KNOXVILLE, Tenn. (WVLT) -- If you or your children go to college, crime on campus is something you probably think about often.
You may not know there's a non-profit group dedicated to making colleges safer.
That group chose the University of Tennessee to help kickoff national campus safety awareness month.
Whether it's violent crime, theft, or substance abuse, even relatively safe colleges have plenty of crime to fight.
One person who's seen the worst of college crime says there's been much progress over the years, but there's more work to be done.
Thomas Baer lost his son, Tommy, in one of the worst crimes ever at the University of Tennessee.
Baer says, "It was the day the students returned to school, August 21, 1988 and he was stabbed in the heart by an intruder at his fraternity house that evening."
Within a few weeks, Baer decided to become a part of Security on Campus Incorporated. Now that group has chosen U.T. to bring together people who share Baer's passion for making colleges safer. The include Congressman Jimmy Duncan and local and campus police. All are here to focus attention on National Campus Safety Awareness Month.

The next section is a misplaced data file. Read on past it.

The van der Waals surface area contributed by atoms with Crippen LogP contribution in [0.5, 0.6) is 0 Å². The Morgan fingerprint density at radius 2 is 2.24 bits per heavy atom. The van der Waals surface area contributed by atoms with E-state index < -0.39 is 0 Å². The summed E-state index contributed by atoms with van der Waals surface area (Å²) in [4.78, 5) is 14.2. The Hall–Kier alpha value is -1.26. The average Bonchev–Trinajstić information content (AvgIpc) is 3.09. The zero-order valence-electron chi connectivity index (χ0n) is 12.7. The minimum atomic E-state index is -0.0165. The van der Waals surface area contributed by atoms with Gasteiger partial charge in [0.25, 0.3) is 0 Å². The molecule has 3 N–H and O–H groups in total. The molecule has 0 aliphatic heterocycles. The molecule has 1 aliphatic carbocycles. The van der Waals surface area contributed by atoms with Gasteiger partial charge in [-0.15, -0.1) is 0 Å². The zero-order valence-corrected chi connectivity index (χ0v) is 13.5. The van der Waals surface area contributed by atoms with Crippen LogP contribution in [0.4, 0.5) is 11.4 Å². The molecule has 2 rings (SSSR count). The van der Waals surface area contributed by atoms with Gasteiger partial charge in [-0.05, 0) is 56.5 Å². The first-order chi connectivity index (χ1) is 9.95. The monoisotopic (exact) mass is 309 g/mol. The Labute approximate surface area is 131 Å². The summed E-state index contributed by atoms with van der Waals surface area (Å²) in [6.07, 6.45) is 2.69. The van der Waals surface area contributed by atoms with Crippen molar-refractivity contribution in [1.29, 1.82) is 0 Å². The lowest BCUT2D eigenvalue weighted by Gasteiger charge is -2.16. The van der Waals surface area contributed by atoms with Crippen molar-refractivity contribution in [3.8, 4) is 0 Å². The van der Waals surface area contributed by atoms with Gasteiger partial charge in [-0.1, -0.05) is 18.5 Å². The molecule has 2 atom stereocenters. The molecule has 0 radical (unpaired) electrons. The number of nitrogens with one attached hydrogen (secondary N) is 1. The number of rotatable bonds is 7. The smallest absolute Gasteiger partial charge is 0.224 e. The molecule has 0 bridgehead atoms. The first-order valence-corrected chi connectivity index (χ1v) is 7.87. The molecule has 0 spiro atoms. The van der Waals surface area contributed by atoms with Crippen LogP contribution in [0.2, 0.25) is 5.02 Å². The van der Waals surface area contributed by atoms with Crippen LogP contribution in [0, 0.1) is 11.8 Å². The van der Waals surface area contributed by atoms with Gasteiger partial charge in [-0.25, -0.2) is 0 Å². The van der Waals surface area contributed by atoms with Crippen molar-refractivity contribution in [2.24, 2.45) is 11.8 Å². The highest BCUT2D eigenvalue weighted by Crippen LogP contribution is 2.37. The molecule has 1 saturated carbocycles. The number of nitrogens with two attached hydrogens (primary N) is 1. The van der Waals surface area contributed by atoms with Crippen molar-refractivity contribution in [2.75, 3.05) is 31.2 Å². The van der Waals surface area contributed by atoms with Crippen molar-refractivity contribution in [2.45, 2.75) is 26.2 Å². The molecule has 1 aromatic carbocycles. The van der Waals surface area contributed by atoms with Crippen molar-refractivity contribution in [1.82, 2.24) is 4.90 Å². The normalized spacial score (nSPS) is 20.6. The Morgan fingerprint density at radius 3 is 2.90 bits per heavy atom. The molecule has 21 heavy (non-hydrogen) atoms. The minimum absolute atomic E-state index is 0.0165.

S. Daniel Carter is vice president of SecurityOnCampus.org. He says, "Everybody wants our campuses to be safe. But the key to actually achieving that is working together."
Baer says, "That makes me feel really good because the cooperative effort wasn't there 20 years ago and we had to push to force some of it happen."
Still, U.T. students say there will always be crime on this campus.
UT student Lindzy Conely from White House, Tenn says, "There's been a lot of incidents of people being robbed, just walking around on campus, their wallet and things like that being taken from them."
Conely admits she worries about crime. She says she's careful not to make the long walk from her car to her dorm alone. But as the recent deadly shootings at Knox Central High School and the Unitarian Universalist Church demonstrate, it is difficult to protect even much smaller groups of people in a single building. We have not seen deadly shootings at U.T., but campus police say they don't take that for granted.
Keith Lambert with UT Police says, "I think we'd be remis again if we didn't take the time to prepare and have the plans in place, to have the training in place, to be able to respond if something like that were to happen."
Wednesday is UT Safety Day, and several events are planned on campus.
If you'd like to learn more about the non-profit group security on campus, visit SecurityOnCampus.org.